DVD Review: Children Make Terrible Pets…and more stories about family

Sep 11, 2013 Posted by in DVD/Blu-ray, Reviews | Comments

Grouping together four books from Scholastic authors, “Children Make Terrible Pets…and more stories about family” offers a varied collection animated shorts.

As the title suggests all four books are centered around family and the various forms that it can take.

  • “Children Make Terrible Pets”
    This story by Peter Brown flips the traditional “Mom, Can I keep Him” notion on its head by reversing the roles. Instead of a child finding a stray animal he or she wants to keep as a pet, a young female bear cub finds a human boy in the forest that she wants to keep, but her mom tries to tell her “children make terrible pets”.

  • “All the World”
    This is a weaving story of interconnected family and friends spread over the course of a day which goes from a little girl listening to a seashell at the beach, to a farm, to a grassy meadow with a big oak tree perfect for climbing, to a rainstorm, restaurant and bedtime.

  • “Crow Call”
    Liz is a young girl whose estranged father returns after years away at war. She and her dad attempt to reconnect over an early morning hunting trip (her first) where Liz is put in charge of the crow call.

  • “Elizabeti’s Doll”
    Elizabeti, a young Tanazian girl becomes a big sister. Seeing her mother care for he baby brother, Elizabeti imagines what it would be like to care for a child of her own.

    Going into this review, we were not familiar with any of these books, but once again Scholastic offers up some rather nicely animated stories, coupled with enthusiastic professional narration and beautiful music which set the mood and bring the stories to life.

    Children Make Terrible Pets” was by far the girls’ favorite story in this collection, they giggled at the outlandish concept and were quoting parts of the story for the next couple of days after watching it. They also enjoyed all the sights and sounds and constantly changing locations of “All The World“. This book’s soothing story and soft music would make an ideal one to put on just before bed.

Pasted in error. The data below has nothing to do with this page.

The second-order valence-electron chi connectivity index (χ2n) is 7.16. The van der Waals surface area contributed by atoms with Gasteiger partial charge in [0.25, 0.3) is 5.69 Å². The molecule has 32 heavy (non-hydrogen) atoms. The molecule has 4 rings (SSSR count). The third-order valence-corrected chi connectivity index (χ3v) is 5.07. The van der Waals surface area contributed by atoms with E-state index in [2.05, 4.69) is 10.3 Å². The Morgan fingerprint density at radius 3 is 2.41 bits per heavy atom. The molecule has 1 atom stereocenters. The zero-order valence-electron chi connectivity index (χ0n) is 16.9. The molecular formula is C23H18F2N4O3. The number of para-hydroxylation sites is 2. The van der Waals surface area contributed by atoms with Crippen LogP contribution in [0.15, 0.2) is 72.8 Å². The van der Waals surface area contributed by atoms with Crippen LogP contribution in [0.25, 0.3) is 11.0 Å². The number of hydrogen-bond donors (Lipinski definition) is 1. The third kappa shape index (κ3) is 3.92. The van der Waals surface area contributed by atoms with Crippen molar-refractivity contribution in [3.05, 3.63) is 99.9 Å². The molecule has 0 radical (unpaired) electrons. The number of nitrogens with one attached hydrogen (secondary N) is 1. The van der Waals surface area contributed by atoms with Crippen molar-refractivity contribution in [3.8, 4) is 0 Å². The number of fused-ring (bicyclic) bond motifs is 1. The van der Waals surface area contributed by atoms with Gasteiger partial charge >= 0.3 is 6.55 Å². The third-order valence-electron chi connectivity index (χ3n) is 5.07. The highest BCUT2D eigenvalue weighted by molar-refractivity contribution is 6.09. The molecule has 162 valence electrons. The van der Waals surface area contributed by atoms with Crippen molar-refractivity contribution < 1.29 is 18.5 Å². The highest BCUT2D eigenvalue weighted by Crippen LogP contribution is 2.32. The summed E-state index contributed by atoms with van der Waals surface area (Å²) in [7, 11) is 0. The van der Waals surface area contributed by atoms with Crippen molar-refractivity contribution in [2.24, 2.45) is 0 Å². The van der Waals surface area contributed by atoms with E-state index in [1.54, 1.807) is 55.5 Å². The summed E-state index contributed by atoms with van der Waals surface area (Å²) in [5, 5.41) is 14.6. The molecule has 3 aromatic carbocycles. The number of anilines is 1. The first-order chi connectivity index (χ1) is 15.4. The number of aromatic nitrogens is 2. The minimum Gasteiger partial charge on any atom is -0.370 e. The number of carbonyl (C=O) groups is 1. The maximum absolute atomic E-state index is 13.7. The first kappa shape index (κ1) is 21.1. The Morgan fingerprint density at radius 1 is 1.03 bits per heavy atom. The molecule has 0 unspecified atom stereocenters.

The final two stories “Crow Call” and “Elizabeti’s Doll” didn’t fare as well with my little ones. I think the books were just a little too old for them, especially “Crow Call“. My older one liked when Liz used the crow call, but (us not being hunters or the girls ever having been exposed to even the idea of hunting) it seemed like the story confused them a bit. Despite both my girls love of playing with dolls, for some reason “Elizabeti’s Doll” just didn’t click with them either, not sure why.

    All of the animated shorts feature Scholastic’s optional ‘Read-Along’ feature which displays highlighting text on the screen, allowing your child to read along with the book as the words are spoken.

    For bonus features there are three interview featurettes with author Peter Brown (Children Make Terrible Pets), illustrator Marla Frazee (All the World) and author Lois Lowry (Crow Calls). I personally thought the interviews with Peter Brown and Lois Lowry were both pretty interesting, but the girls weren’t interested in watching any of these.

    What’s Included on the DVD:

    Features: (42 min)

    • “Children Make Terrible Pets”
    • “All the World”
    • “Crow Call”
    • “Elizabeth’s Doll”
    • Video: 1.33:1
    • Audio: English Dolby Digital 2.0
    • Subtitles: (Read-Along Feature)


    • Interview with Children Make Terrible Pets Author/Illustrator Peter Brown
    • Interview with All the World Illustrator Marla Frazee
    • Interview with Crow Call Author Lois Lowry
    • Read-Along highlighting caption track
    • Scholastic Storybook Treasures Trailer

    Final Thoughts:

    My Rating
    Recommended for older
    end of 4-12 spectrum

    Aside from Children Make Terrible Pets, the stories in this collection felt a bit more dramatic and “life-lesson” in nature compared to Scholastic’s Mo Willems Storybook Treasures collection which my daughters really loved. This DVD is recommend for children ages 4 to 12, but several of the stories seemed a little too lofty for my (almost) 4 and 6 year-old daughters to fully understand and it didn’t keep their attention as well. I think this would be more appealing to children at the older end of the “recommended spectrum”. These are well-written and beautiful stories, they just couldn’t satisfy my girls like a little Mo Willems silliness.